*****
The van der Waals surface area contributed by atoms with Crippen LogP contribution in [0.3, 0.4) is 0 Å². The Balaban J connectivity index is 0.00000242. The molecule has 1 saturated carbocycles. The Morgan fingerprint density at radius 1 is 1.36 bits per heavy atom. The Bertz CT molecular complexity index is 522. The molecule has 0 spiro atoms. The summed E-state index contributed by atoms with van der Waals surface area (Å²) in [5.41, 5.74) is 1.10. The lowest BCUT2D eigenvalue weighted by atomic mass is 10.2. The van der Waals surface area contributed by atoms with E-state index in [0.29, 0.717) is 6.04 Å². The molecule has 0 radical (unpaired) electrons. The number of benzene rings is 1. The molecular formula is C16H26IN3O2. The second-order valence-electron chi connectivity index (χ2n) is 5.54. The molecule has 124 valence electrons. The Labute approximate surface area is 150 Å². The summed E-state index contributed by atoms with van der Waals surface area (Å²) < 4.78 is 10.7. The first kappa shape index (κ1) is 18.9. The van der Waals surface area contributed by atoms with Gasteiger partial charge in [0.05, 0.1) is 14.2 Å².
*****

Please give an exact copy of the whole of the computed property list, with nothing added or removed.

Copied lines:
The van der Waals surface area contributed by atoms with Crippen LogP contribution in [0.3, 0.4) is 0 Å². The Balaban J connectivity index is 0.00000242. The molecule has 1 saturated carbocycles. The Morgan fingerprint density at radius 1 is 1.36 bits per heavy atom. The Bertz CT molecular complexity index is 522. The molecule has 0 spiro atoms. The summed E-state index contributed by atoms with van der Waals surface area (Å²) in [5.41, 5.74) is 1.10. The lowest BCUT2D eigenvalue weighted by atomic mass is 10.2. The van der Waals surface area contributed by atoms with E-state index in [0.29, 0.717) is 6.04 Å². The molecule has 0 radical (unpaired) electrons. The number of benzene rings is 1. The molecular formula is C16H26IN3O2. The second-order valence-electron chi connectivity index (χ2n) is 5.54. The molecule has 124 valence electrons. The Labute approximate surface area is 150 Å². The summed E-state index contributed by atoms with van der Waals surface area (Å²) < 4.78 is 10.7. The first kappa shape index (κ1) is 18.9. The van der Waals surface area contributed by atoms with Gasteiger partial charge in [0.05, 0.1) is 14.2 Å².